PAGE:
Nevertheless, as HackADay’s Hobson notes, the above-mentioned technique does require some calibration, with Jonathan measuring a known capacitor for a baseline and using the confirmed data to calculate the stray capacitance in the Arduino. 

Once accurately calibrated, users can typically achieve a resolution of approximately 1% for capacitors between 3.5pF and 225pF and around 5% for capacitors between 0.5pF and 1300pF.

Interested in learning more about how you can macgyver your Arduino Uno to measure capacitance? You can check out Jonathan Nethercott’s detailed blog post here.

A retro modern Nixie clock with Atmel’s ATmega48

As we’ve previously discussed on Bits & Pieces, there really is nothing quite like the comforting glow of a Nixie tube. Reboots apparently couldn’t agree more, as the retro modern Nixie clock he designed clearly illustrates.

According to HackADay’s James Hobson, Reboots was inspired to build the clock after coming across an old General Electric battery charger for sale.

“The Nixie tubes he chose for the project came from a lot sale on eBay, Russian surplus IN-12 tubes. He even managed to find an English datasheet for them,” Hobson explained.

“Having decided on the Nixie tube, driver, and case, he now needed a reliable power supply. Threeneuron’s design fit the bill nicely, however it ended up being a bit noisy under load, but the TubeClock kit used a free-running transistor oscillator, which was in fact even louder under load.”

From there, said Hobson, it was a matter of testing the tubes, prototyping PCBs and programming Atmel’s stalwart ATmega48 microcontroller (MCU) for the task.

Interested in learning more about the retro modern Nixie clock? You can check out the project’s official page loaded with additional images here.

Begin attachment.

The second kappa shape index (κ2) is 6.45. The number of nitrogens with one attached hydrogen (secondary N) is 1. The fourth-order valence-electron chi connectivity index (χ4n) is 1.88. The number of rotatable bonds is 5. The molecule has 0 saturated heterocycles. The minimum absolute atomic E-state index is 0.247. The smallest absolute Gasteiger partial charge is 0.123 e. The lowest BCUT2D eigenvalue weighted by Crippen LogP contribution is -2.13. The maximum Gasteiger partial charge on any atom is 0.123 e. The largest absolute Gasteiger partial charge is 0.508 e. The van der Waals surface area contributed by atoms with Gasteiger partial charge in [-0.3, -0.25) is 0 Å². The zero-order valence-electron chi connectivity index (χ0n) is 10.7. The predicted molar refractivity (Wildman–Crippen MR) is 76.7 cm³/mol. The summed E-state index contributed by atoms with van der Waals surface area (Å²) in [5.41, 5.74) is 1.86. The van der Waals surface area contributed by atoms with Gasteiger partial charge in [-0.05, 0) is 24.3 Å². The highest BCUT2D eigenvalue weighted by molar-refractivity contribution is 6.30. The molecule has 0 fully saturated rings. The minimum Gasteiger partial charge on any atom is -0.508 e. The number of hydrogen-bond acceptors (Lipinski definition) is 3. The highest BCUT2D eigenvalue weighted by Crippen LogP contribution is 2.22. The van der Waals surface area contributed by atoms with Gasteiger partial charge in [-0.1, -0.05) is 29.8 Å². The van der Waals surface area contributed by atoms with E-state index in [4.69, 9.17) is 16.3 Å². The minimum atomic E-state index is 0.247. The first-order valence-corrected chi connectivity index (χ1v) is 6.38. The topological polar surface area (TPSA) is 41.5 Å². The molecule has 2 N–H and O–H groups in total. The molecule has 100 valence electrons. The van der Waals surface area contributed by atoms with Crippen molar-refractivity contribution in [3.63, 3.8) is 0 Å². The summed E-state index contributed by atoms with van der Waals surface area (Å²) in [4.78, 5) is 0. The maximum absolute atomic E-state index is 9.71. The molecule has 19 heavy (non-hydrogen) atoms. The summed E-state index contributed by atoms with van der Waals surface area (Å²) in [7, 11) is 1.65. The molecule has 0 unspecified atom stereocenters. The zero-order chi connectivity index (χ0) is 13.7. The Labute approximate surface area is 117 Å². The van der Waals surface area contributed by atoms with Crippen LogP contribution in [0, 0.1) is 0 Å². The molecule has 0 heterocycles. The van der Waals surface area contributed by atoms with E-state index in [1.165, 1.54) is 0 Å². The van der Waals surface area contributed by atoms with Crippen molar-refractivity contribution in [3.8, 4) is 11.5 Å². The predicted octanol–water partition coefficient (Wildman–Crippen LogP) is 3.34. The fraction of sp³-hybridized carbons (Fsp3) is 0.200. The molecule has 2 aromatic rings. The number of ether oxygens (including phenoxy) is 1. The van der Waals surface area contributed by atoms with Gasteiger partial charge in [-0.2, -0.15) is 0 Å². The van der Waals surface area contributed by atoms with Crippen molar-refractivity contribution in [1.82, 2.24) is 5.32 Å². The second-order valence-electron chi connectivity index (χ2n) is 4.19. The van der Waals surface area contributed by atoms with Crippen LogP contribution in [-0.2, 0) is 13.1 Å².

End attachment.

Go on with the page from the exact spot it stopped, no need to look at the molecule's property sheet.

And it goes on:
Previous Nixie-based projects featured on Bits & Pieces include “The ATtiny1634 Nixie clock,”  “Building an Arduino-powered Enigma machine,” and “Atmel’s ATmega645P goes tick tock.”

Arduino Uno powers this Game of Life clock

The Game of Life (aka Life) can best be described as a cellular automaton created by the British mathematician John Horton Conway in 1970. Essentially, it is a zero-player game, meaning that its very evolution is determined by an initial state, requiring no further input. Simply put, an individual interacts with the Game of Life by creating an initial configuration and observing how it evolves.

The game made its first public appearance in the October 1970 issue of Scientific American, having been featured in Martin Gardner’s “Mathematical Games” column. As Wikipedia notes, the game is rather interesting from a theoretical point of view, as it has the power of a universal Turing machine, namely anything that can be computed algorithmically can be computed within Conway’s Game of Life.

Recently, a Maker by the name of Matthews created a Game of Life style clock. According to HackADay’s James Hobson, Matthews was originally inspired by another Game of Life Clock featured on HackADay a few months ago, although he did implement a number of critical changes.

”First, Matthews wanted a much bigger playing field, so he found a 16×32 RGB LED matrix. Second, he wanted the time to always be visible so it actually works as a functional clock,” Hobson explained.

“At the beginning of every minute starts a new Game of Life which plays over top of the time displayed. Three buttons on the top allow for many adjustments including brightness, timezone, speed, colors and even edge behavior.


The Game of Life clock is powered by an Atmel-based Arduino Uno (ATmega328) paired with a Chronodot RTC module to assist with accurate time keeping.

Interested in learning more about the Game of Life clock? You can check out the project’s official page here.